Beyond maximal disclosure tokens

I concluded my last piece on linkability and identity technology by explaining that the probability of collusions between Relying Parties (RPs)  CAN be greatly reduced by using SAML tokens rather than X.509 certificates.  To provide an example of why this is so, I printed out the content of one of the X.509 certificates I use at work, and here's what it contained:

Version V3
Serial Number 13 9b 3c fc 00 03 00 19 c6 e2
Signature Algorithm sha1RSA
Issuer CN = IDA Enterprise CA 1
Valid From Friday, February 23, 2007 8:15:27 PM
Valid To Saturday, February 23, 2008 8:15:27 PM
Subject CN = Kim Cameron
OU = Users
DC = Microsoft
DC = com
Public Key 25 15 e3 c4 4e d6 ca 38 fe fb d1 41 9f
ee 50 05 dd e0 15 dc d6 2a c3 cc 98 53
7e 9e b4 c7 a5 4c a7 64 56 66 1e 3d 36
4a 11 72 0a eb cf c9 d2 6c 1f 2e b2 2a
67 4f 07 52 70 36 f2 89 ec 98 09 bd 61
39 b1 52 07 48 9d 36 90 9c 7d de 61 61
76 12 5e 19 a5 36 e2 11 ea 14 45 b1 ba
12 e3 e2 d5 67 81 d1 1f bb 04 b1 cc 52
c2 e5 3e df 09 3d 2b a5
Subject Key Identifier 35 4d 46 4a 13 c1 ae 81 3b b8 b5 f4 86 bb 2a c0 58 d7 ad 92
Enhanced Key Usage Client Authentication (
Subject Alternative Name Other Name – Principal
Thumbprint b9 c6 4a 1a d9 87 f1 cb 34 6c 92 50 20 1b 51 51 87 d5 a8 ee

Everything shown is released every time I use the certificate – which is basically every time I go to a site that asks either for “any old certificate” or for a certificate from my certificate authority.  (As far as I know, the information is offered up before verifying that the site isn't evil).  You can see that there is a lot of information leakage.  X.509 certificates were designed before the privacy implications (to both individuals and their institutions) were well understood.

Beyond leaking potentially unnecessary information (like my email address), each of the fields shown in yellow is a correlation key that links my identity in one transaction to that in another – either within a single site or across multiple sites.  Put another way, each yellow field is a handle that can be used to correlate my profiles.  It's nice to have so MANY potential handles available, isn't it?  Choosing between serial number, subject DN, public key, key identifier, alternative name and thumbprint is pretty exhausting, but any of them will work when trying to build a super-dossier.

I call this a “maximal disclosure token” because the same information is released everywhere you go, whether it is required or not.  Further, it includes not one, but a whole set of omnidirectional identifiers (see law 4).

SAML tokens represent a step forward in this regard because, being constructed at the time of usage, they only need to contain information relevant to a given transaction.  With protocols like the redirect protocol described here, the identity provider knows which relying party a user is visiting. 

The Liberty Alliance has been forward-thinking enough to use this knowledge to avoid leaking omnidirectional handles to relying parties, through what it calls pseudonynms.  For example, “persistent” and “transient” pseudonyms can be put in the tokens by the identity provider, rather than omnidirectional identifiers, and the subject key can be different for every invocation (or skipped altogether).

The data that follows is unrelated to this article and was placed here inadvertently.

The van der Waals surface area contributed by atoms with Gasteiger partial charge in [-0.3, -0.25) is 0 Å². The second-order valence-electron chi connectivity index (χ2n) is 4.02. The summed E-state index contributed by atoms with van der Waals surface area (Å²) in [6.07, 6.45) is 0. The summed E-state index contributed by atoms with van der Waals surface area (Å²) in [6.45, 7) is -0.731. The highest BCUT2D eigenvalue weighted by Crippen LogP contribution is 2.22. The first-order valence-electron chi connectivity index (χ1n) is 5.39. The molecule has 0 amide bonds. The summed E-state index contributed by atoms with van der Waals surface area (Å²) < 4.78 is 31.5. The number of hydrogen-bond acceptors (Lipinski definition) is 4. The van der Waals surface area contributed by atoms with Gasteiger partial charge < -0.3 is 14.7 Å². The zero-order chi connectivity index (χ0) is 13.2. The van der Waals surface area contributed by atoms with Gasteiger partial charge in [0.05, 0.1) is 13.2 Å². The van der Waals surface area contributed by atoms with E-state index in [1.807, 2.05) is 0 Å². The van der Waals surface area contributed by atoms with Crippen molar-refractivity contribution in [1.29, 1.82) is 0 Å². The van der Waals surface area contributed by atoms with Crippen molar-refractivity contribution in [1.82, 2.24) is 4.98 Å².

As a result, while the identity provider knows more about the sites visited by its users, and about the information of relevance to those sites, the ability of the sites to create cross-site profiles without the participation of the identity provider is greatly reduced.  SAML does not employ maximal disclosure tokens.  So in the threat diagram shown at the right I've removed the RP/RP collusion threat, which now pales in comparison to the other two.

As we will see, this does NOT mean the SAML protocol uses minimal disclosure tokens, and the many intricate issues involved are treated in a balanced way by Stefan Brands here.  One very interesting argument he makes is that the relying party (he calls it “service provider or SP), actually suffers a decrease in control relative to the identity provider (IP) in these redirection protocols, while the IP gains power at the expense of the RP.  For example, if Liberty pseudonyms are used, the IP will know all the customers employing a given RP, while the RP will have no direct relationship with them.  I look forward to finding out, perhaps over a drink with someone who was present, how these technology proposals aligned with various business models as they were being elaborated.

To see how a SAML token compares with an X.509 certificate, consider this example:

You'll see there is an assertionID, which is different for every token that is minted.  Typically it would not link a user across transactions, either within a given site or across multiple sites.  There is also a “name identifier”.  In this case it is a public identifier.  In others it might be a pseudonym or “unidirectional identifier” recognized only by one site.  It might even be a transient identifier that will only be used once.

Then there are the attributes – hopefully not all the possible attributes, but just the ones that are necessary for a given transaction to occur.

 Putting all of this together, the result is an identity provider which has a great deal of visibility into and control over what is revealed where, but more protection against cross-site linking if it handles the release of attributes on a need-to-know basis.

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Kim Cameron

Work on identity.

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